Legal Helpline NEC

Cows’ milk-based infant formula and fortifiers have been linked to necrotizing enterocolitis (NEC) in babies who were born prematurely.

Formula and fortifiers are often recommended to help premature infants gain weight. Formula brands including Similac and Enfamil are marketed as a nutritionally complete alternative to breast milk, and some formulas are designed specifically for premature babies.

However, for babies with underdeveloped digestive systems, use of these formulas can cause a life-threatening condition.

What is NEC?

Necrotizing enterocolitis is a gastrointestinal condition that occurs primarily in premature babies, usually within two to six weeks after birth. In infants with NEC, intestinal tissue becomes inflamed, which causes the tissue to die. If a hole or perforation develops in the intestines, bacteria can leak into the abdomen or bloodstream. NEC can lead to lifelong complications or even death.

Why are premature babies at risk?

Babies born prematurely have weaker immune and digestive systems, which makes it more difficult for them to fight intestinal infections. Intestinal tissue can also become damaged due to diminished flow of oxygen-rich blood to the intestines. When intestinal tissue is damaged, bacteria can enter the abdominal cavity or bloodstream.

How is NEC diagnosed?

Premature infants with NEC may experience changes in vital signs, bloody diarrhea, swollen abdomens, or other symptoms. Healthcare providers may order blood tests, fecal tests, and abdominal X-rays for signs of NEC, including air bubbles around the intestine or abdominal cavity, which can indicate bowel damage or perforation.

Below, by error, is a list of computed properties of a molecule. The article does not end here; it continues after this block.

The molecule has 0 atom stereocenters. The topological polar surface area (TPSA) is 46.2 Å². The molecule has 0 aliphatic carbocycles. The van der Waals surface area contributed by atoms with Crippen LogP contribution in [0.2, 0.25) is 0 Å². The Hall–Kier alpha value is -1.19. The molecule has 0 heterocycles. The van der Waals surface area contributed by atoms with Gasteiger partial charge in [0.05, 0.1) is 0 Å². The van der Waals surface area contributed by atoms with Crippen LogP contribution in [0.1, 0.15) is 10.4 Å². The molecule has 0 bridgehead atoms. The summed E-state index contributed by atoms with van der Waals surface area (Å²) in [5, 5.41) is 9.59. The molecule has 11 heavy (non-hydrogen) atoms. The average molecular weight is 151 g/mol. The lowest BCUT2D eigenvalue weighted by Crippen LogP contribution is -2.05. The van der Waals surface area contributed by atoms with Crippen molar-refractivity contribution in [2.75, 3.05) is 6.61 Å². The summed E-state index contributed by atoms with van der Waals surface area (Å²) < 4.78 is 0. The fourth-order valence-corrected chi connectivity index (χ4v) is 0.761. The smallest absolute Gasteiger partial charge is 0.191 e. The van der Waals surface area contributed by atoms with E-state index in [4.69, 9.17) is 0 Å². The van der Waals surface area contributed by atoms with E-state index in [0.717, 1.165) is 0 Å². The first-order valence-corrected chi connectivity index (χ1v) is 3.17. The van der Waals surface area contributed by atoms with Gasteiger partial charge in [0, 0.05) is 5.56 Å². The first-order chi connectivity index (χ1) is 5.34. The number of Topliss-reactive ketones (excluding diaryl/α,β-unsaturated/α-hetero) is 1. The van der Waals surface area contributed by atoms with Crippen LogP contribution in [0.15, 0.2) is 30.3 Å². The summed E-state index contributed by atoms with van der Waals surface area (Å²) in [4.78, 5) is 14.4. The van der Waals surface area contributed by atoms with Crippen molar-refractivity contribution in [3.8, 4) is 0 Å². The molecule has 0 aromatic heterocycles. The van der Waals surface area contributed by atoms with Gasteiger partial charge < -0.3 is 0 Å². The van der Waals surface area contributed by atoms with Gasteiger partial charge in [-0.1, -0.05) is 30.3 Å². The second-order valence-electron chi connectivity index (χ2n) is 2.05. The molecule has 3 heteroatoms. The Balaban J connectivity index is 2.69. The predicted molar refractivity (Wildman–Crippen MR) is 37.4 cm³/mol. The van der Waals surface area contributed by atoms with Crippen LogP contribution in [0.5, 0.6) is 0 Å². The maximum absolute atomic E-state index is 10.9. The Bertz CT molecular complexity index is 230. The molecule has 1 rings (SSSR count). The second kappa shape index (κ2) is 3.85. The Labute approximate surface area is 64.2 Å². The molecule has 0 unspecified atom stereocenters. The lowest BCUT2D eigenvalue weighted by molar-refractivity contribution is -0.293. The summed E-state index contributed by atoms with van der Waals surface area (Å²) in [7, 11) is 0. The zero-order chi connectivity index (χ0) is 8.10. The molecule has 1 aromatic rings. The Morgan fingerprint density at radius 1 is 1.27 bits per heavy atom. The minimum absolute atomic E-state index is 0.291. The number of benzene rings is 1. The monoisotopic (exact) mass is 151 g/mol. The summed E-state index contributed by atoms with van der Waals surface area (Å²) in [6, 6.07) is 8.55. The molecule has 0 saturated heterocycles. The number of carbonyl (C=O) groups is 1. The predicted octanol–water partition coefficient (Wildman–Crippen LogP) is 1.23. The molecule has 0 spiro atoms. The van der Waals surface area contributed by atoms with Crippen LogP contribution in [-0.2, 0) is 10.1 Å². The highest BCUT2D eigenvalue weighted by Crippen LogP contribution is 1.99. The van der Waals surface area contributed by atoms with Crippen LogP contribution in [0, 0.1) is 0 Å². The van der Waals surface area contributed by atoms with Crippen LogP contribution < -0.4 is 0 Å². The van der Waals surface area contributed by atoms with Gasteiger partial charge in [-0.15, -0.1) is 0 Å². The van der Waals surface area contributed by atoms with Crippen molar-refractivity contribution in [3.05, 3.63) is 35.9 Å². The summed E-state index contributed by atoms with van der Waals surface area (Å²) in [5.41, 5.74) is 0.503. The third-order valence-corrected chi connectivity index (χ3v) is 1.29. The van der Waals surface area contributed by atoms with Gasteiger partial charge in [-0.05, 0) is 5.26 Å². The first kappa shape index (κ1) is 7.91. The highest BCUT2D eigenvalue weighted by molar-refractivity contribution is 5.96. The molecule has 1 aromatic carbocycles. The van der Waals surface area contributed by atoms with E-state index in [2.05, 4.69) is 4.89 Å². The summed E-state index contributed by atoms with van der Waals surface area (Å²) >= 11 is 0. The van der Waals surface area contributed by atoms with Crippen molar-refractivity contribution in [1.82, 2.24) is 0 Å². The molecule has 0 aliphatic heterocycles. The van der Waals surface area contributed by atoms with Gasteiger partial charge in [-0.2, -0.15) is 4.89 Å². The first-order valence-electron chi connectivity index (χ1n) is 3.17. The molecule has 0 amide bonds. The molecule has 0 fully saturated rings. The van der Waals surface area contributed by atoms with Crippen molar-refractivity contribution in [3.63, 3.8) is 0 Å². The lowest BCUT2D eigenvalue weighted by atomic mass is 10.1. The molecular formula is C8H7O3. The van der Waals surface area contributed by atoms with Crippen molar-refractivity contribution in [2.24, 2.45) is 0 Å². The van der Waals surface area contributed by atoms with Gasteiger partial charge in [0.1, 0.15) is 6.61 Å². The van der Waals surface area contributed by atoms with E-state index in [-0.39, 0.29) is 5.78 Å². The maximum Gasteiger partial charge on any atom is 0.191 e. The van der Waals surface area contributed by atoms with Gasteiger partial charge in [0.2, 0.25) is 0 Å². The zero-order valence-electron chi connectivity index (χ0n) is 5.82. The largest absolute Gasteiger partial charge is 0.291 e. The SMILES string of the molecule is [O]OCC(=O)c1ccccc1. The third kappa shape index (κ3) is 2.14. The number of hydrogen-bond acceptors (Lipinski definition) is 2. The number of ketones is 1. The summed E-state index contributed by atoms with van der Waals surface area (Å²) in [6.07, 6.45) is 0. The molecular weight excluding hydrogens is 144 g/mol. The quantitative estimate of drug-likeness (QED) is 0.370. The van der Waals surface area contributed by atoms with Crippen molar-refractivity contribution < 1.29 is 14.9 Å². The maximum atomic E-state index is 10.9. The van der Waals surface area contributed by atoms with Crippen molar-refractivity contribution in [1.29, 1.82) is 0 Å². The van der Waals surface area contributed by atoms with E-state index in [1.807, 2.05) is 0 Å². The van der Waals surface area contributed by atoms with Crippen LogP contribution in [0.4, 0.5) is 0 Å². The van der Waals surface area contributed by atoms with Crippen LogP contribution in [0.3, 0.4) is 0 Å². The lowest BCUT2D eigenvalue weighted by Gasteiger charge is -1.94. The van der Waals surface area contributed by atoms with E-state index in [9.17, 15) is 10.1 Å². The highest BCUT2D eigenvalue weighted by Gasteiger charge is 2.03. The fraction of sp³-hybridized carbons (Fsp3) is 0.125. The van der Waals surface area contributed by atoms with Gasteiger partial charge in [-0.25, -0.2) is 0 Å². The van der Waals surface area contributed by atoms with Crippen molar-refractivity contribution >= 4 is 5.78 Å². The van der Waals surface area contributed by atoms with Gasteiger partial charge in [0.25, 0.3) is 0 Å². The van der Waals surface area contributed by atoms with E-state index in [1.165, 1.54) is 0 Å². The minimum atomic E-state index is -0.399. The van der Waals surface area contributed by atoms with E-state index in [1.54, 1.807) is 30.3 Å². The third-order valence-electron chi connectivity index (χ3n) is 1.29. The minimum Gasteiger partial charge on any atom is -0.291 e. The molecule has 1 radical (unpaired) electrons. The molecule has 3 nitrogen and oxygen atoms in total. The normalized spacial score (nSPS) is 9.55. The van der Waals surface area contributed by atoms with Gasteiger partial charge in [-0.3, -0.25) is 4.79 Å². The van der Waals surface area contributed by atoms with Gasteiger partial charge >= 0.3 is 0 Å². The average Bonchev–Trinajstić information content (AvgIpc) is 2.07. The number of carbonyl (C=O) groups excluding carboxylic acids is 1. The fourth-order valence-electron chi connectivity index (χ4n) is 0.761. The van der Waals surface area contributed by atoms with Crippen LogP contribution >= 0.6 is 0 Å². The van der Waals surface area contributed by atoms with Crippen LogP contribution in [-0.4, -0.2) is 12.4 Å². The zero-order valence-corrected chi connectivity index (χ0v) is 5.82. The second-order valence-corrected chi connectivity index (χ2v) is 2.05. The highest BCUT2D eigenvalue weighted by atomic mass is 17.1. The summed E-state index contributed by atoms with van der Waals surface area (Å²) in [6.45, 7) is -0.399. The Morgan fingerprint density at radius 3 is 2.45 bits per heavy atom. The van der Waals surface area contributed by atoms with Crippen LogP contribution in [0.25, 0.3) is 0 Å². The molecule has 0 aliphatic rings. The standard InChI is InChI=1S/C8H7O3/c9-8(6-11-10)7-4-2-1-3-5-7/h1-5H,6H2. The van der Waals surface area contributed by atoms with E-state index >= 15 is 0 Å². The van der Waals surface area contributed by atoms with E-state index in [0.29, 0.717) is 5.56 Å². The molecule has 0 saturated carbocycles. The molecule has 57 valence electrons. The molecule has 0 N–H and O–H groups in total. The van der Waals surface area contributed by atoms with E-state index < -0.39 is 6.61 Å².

Complications of NEC

Infants with NEC are at risk of developing severe complications, such as:

Abdominal infection: Bacteria can enter the abdominal cavity or bloodstream through a hole in the intestinal wall, causing an infection known as peritonitis, which increases the risk for sepsis, a life-threatening blood infection.

Intestinal stricture: As many as 30 percent of infants diagnosed with NEC develop intestinal strictures, or narrowing of the intestines, which may occur a few months after recovery. This condition makes digestion more difficult and may require surgery to fix.

Short bowel (short gut) syndrome: If sections of the small intestine are damaged or destroyed, the child may develop short bowel syndrome, which causes malabsorption, making it more difficult for the body to absorb fluids and nutrients. Children with short bowel syndrome may need lifelong care and tube feedings to thrive.

Failure to grow and developmental delays: NEC may also cause growth failure, poor neurodevelopmental outcomes, and developmental delays, particularly when surgery is required. Infants with these long-term complications will require monitoring of growth and development.

Surgery: About 25 percent of babies with NEC will require surgery to remove dead tissue and to repair holes or perforation. Some children will require an ostomy procedure.

Accountability for Formula Manufacturers

Parents of premature infants who have developed NEC from formula usage have filed claims against manufacturers. The lawsuits allege manufacturers of cows’ milk-based formulas such as Similac and Enfamil failed to warn consumers of serious health risks to premature babies.

Lawsuits also accuse manufacturers of aggressively marketing their formula products as safe and necessary for growth, despite the risk of necrotizing enterocolitis.

If your child was diagnosed with NEC after formula usage, you may be entitled to compensation.

Contact our NEC attorneys for a free case review.